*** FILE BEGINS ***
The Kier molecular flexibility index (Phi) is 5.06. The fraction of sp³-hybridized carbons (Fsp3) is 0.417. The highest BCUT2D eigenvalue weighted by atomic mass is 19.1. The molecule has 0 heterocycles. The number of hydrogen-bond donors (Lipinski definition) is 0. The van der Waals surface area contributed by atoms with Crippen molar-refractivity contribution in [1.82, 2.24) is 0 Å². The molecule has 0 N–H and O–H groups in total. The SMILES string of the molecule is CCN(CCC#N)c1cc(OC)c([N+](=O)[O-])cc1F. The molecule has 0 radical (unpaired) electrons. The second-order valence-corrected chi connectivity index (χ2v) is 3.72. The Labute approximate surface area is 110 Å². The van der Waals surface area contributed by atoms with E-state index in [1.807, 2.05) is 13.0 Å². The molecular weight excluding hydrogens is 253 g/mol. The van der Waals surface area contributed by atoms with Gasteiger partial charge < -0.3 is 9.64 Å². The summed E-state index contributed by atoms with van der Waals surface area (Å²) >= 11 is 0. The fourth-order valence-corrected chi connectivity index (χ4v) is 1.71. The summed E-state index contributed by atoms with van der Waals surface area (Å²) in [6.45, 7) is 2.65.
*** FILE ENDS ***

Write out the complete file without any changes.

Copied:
The Kier molecular flexibility index (Phi) is 5.06. The fraction of sp³-hybridized carbons (Fsp3) is 0.417. The highest BCUT2D eigenvalue weighted by atomic mass is 19.1. The molecule has 0 heterocycles. The number of hydrogen-bond donors (Lipinski definition) is 0. The van der Waals surface area contributed by atoms with Crippen molar-refractivity contribution in [1.82, 2.24) is 0 Å². The molecule has 0 N–H and O–H groups in total. The SMILES string of the molecule is CCN(CCC#N)c1cc(OC)c([N+](=O)[O-])cc1F. The molecule has 0 radical (unpaired) electrons. The second-order valence-corrected chi connectivity index (χ2v) is 3.72. The Labute approximate surface area is 110 Å². The van der Waals surface area contributed by atoms with E-state index in [1.807, 2.05) is 13.0 Å². The molecular weight excluding hydrogens is 253 g/mol. The van der Waals surface area contributed by atoms with Gasteiger partial charge < -0.3 is 9.64 Å². The summed E-state index contributed by atoms with van der Waals surface area (Å²) >= 11 is 0. The fourth-order valence-corrected chi connectivity index (χ4v) is 1.71. The summed E-state index contributed by atoms with van der Waals surface area (Å²) in [6.45, 7) is 2.65.